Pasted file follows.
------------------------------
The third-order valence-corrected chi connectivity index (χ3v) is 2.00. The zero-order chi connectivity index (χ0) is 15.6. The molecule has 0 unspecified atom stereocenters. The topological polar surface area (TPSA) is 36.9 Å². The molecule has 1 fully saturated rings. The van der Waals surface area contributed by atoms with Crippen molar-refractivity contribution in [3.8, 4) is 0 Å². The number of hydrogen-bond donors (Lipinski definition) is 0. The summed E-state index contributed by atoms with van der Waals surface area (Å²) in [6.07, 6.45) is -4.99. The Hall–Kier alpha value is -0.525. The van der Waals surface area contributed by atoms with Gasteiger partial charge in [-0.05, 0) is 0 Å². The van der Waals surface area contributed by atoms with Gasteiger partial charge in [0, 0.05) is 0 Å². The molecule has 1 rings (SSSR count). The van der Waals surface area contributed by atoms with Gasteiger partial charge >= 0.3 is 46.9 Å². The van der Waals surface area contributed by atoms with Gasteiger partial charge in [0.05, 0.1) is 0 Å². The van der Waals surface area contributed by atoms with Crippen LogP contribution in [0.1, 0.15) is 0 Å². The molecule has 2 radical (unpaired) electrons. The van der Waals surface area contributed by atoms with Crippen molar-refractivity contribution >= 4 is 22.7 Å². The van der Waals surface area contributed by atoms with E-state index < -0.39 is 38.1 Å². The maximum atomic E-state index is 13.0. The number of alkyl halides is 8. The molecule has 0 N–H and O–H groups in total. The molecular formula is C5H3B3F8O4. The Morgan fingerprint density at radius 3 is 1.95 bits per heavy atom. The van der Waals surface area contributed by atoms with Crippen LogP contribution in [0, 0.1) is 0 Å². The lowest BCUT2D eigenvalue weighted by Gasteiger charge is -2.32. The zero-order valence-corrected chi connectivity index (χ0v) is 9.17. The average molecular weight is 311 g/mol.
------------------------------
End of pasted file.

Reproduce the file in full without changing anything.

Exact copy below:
The third-order valence-corrected chi connectivity index (χ3v) is 2.00. The zero-order chi connectivity index (χ0) is 15.6. The molecule has 0 unspecified atom stereocenters. The topological polar surface area (TPSA) is 36.9 Å². The molecule has 1 fully saturated rings. The van der Waals surface area contributed by atoms with Crippen molar-refractivity contribution in [3.8, 4) is 0 Å². The number of hydrogen-bond donors (Lipinski definition) is 0. The summed E-state index contributed by atoms with van der Waals surface area (Å²) in [6.07, 6.45) is -4.99. The Hall–Kier alpha value is -0.525. The van der Waals surface area contributed by atoms with Gasteiger partial charge in [-0.05, 0) is 0 Å². The van der Waals surface area contributed by atoms with Gasteiger partial charge in [0, 0.05) is 0 Å². The molecule has 1 rings (SSSR count). The van der Waals surface area contributed by atoms with Gasteiger partial charge >= 0.3 is 46.9 Å². The van der Waals surface area contributed by atoms with Gasteiger partial charge in [0.05, 0.1) is 0 Å². The van der Waals surface area contributed by atoms with Crippen LogP contribution in [0.1, 0.15) is 0 Å². The molecule has 2 radical (unpaired) electrons. The van der Waals surface area contributed by atoms with Crippen molar-refractivity contribution >= 4 is 22.7 Å². The van der Waals surface area contributed by atoms with E-state index < -0.39 is 38.1 Å². The maximum atomic E-state index is 13.0. The number of alkyl halides is 8. The molecule has 0 N–H and O–H groups in total. The molecular formula is C5H3B3F8O4. The Morgan fingerprint density at radius 3 is 1.95 bits per heavy atom. The van der Waals surface area contributed by atoms with Crippen LogP contribution in [0, 0.1) is 0 Å². The lowest BCUT2D eigenvalue weighted by Gasteiger charge is -2.32. The zero-order valence-corrected chi connectivity index (χ0v) is 9.17. The average molecular weight is 311 g/mol.